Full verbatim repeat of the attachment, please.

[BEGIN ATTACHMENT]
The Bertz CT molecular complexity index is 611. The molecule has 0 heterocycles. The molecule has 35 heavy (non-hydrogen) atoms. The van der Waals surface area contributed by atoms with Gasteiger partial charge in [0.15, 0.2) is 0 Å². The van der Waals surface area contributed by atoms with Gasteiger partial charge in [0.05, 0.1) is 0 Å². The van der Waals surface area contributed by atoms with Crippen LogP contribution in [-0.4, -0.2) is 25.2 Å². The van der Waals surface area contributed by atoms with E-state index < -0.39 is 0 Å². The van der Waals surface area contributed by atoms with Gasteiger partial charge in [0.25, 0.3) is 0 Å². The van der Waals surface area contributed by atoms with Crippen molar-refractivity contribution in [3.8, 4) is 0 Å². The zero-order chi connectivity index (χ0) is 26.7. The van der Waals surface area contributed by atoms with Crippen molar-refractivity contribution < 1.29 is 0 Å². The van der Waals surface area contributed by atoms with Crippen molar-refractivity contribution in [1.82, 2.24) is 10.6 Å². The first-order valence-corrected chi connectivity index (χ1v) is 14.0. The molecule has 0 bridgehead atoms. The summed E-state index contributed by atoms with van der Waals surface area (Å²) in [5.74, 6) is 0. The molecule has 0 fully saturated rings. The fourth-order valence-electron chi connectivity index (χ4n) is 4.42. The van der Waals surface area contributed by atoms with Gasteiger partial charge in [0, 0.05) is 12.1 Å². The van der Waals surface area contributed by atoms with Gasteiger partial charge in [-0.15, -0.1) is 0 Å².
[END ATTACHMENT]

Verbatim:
The Bertz CT molecular complexity index is 611. The molecule has 0 heterocycles. The molecule has 35 heavy (non-hydrogen) atoms. The van der Waals surface area contributed by atoms with Gasteiger partial charge in [0.15, 0.2) is 0 Å². The van der Waals surface area contributed by atoms with Gasteiger partial charge in [0.05, 0.1) is 0 Å². The van der Waals surface area contributed by atoms with Crippen LogP contribution in [-0.4, -0.2) is 25.2 Å². The van der Waals surface area contributed by atoms with E-state index < -0.39 is 0 Å². The van der Waals surface area contributed by atoms with Gasteiger partial charge in [0.25, 0.3) is 0 Å². The van der Waals surface area contributed by atoms with Crippen molar-refractivity contribution in [3.8, 4) is 0 Å². The zero-order chi connectivity index (χ0) is 26.7. The van der Waals surface area contributed by atoms with Crippen molar-refractivity contribution < 1.29 is 0 Å². The van der Waals surface area contributed by atoms with Crippen molar-refractivity contribution in [1.82, 2.24) is 10.6 Å². The first-order valence-corrected chi connectivity index (χ1v) is 14.0. The molecule has 0 bridgehead atoms. The summed E-state index contributed by atoms with van der Waals surface area (Å²) in [5.74, 6) is 0. The molecule has 0 fully saturated rings. The fourth-order valence-electron chi connectivity index (χ4n) is 4.42. The van der Waals surface area contributed by atoms with Gasteiger partial charge in [0, 0.05) is 12.1 Å². The van der Waals surface area contributed by atoms with Gasteiger partial charge in [-0.15, -0.1) is 0 Å².